And then there’s that MFD. The Multi Functional Display on the base of the throttle unit is a great feature of the X-52 Pro. It simply is what it is, a display that can show you lots of different information. Standard, there’s a clock and a timer. But for FSX users, there’s a plug-in that shows your radio and autopilot functions on the MFD, and lets you set the frequencies, altitudes and headings all through the MFD, with the dedicated buttons just under it. There’s also an SDK provided, so if your into programming, you can program your own plug-ins for the MFD. There are several of those available on the Saitek forums for other games than FSX.
Comfort and ease of use:
First things first: this system consists of a right-handed stick, and a left-handed throttle unit. Just like it is in modern fighter aircraft, or for the co-pilot on aircraft with a sidestick (Airbus, Cirrus,…). As I’m both right-handed, and learned to fly with my right hand (and right hand only) in real life gliders, I absolutely have no problem with this.
As for comfort, the people at Saitek really did great. First of all because the shape of both throttle and stick is just right, and perfectly formed to fit a human hand. Second, you can change the size of the stick. Or, in fact, you adjust the height of the support your hand rests on. This makes the stick equally usable for people with both large or small hands. You can also lock the stick twist, in the case you have rudder pedals for example. And finally, you can adjust the resistance it takes to move the throttle lever. It’s not a small stick, and it sits quite high on top of its base, so the fact you can adjust it is really more necessity than luxury when you have smaller hands. Still, the fact that it sits so high takes some getting used to if the stick is placed on your desktop. The throttle unit is not adjustable in size or anything, but you can just place your hand a little different to reach the buttons there if needed.
A thing that I’ve seen criticized on forums often is the fact that the stick is quite loose. What I mean, is that the centering springs (yes, there are 2, for extra accuracy the advertizing says) aren’t very strong. Whether you prefer this or not, is very personal. I even find it differing between aircraft. When I fly helicopters or gliders in FSX, I want it loose (so X-52 is perfect) while I prefer it heavier than the X-52 offers for fighter aircraft, for example. However, the added functionality really makes up for those weak springs in all conditions, in my eyes. And it’s not like they’re so weak the stick doesn’t center itself. It certainly does.
As for ease of use, a large part of this is the programming and SST software and setup and all that stuff. Once you get that right, I find it very easy to use. The cable between throttle and stick might be a hindrance, but I just place it behind my laptop, while the stick is to the right and the throttle to the left. Problem solved.
When I first got my Saitek X-52 Pro, I was horrified by the build quality. The connection between throttle and stick lost power often, some buttons stuck or registered double key presses, and I had persistent problems with excessive inputs when pushing the stick forwards. After a while, I decided to contact Saitek support through their forum. The simple response I got was that it probably was a faulty unit, and I had to send it back for replacement. Not very simple, since I bought it over the Atlantic via the internet. I live in Belgium, but even with the high shipping charges, it was cheaper (at that time) to buy it in the USA. However, despite this problem, the people at the company that does the local support for Saitek here, were very helpful, and not even 2 weeks after I sent them my faulty system, I had a brand new X-52 Pro in my hands. And guess what, I never had any of those problems again. The stick I have now, is very decently build. It’s strong and sturdy. The buttons work like they should, the connection between throttle and stick is perfect, and all axis inputs works without errors. Errors in production happen on every line, and even with decent quality assurance, some faulty gear leaves the gates. I just drew the short straw with my first system, I guess. I tell you all this, instead of just saying it’s all good, so that you think (and ask help) first before starting to blame Saitek or start trying to fix things yourself while you shouldn’t. Obviously I wasn’t pleased at first, but now I’m very pleased with the quality of this system.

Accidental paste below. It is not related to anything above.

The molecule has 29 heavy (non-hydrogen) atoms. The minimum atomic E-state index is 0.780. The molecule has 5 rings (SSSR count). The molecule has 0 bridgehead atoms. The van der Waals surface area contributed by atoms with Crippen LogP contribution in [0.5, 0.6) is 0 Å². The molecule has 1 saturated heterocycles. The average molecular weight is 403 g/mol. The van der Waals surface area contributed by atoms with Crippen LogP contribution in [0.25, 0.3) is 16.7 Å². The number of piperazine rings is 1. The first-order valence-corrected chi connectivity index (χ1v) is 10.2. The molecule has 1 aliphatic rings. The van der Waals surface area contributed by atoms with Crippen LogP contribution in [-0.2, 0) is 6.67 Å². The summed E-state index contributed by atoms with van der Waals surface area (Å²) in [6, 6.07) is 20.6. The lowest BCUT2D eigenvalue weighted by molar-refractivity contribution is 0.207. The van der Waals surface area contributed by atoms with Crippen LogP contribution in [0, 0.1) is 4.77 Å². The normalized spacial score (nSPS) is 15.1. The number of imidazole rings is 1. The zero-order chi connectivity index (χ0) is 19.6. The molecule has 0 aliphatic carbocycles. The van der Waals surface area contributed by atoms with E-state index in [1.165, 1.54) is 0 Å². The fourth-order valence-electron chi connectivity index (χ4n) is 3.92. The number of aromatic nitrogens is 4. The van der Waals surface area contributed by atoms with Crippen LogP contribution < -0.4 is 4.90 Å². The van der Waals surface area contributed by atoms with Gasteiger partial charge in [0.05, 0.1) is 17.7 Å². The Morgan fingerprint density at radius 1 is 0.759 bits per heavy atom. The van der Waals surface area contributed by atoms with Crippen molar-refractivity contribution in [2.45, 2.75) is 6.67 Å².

I’ve told you about a very negative experience I had with this particular piece Saitek hardware in this review. But truth be told, I absolutely love this piece of hardware. Since I got hold of a good (read: normal, without manufacturing problems) example, with big thanks to the folks who helped me with that, I just don’t want to use anything else. It’s large size takes some getting used to (me being used to a relatively small Logitech stick before), and getting it set up right for you, while using all the possibilities takes time, and trial and error. But once you’ve got it right, it makes you’re flying experience so much better. My personal favorite features are the separate throttle, the extra rotary axis (which I use for mixture and prop pitch in FSX), and the awesomely cool safeguarded ‘fire’ button. I started this review, in the introduction, with saying that thousands of simmers have one. Now you know why: it really is worth it’s price.
- Lots of features and functions, and many ways to customize your setup
- Adjustable, but the handle size, the LED and MFD brightness, and the throttle resistance.
- It’s quite expensive
- Ever since I’ve traded in my flawed system for a good one, there isn’t anything I really dislike about the system itself. If I really have to name anything, it will be the fact that it has quite some amount of cable, and the fact that getting the profile and settings just right for you might take some time. Although, to be honest, once you got it right, you’ll love it.
- PMDG – 777-200LR/F SP1 Review + Interview with Robert S. Randazzo - Thursday, September 11, 2014
- Saitek – X-55 Rhino H.O.T.A.S. Review - Wednesday, June 25, 2014
- PMDG – 777LR/F First Impressions Review - Sunday, September 29, 2013
- Aerosoft / 29Palms – Skiathos X – The Greek St. Maarten Review - Saturday, July 13, 2013
- Aerosoft – Robin DR400 X Review - Sunday, April 21, 2013
- Aerosoft – Olbia X Review - Wednesday, November 7, 2012
- Carenado CT182T Skylane G1000 HD Series FSX Review - Wednesday, September 19, 2012
- VR Insight – CDU II - Sunday, August 12, 2012
- A2A Simulations – Wings of Power 3 P-40 + Accu-Sim review - Thursday, June 7, 2012
- Hifi Tech – Active Sky 2012 Review - Friday, March 30, 2012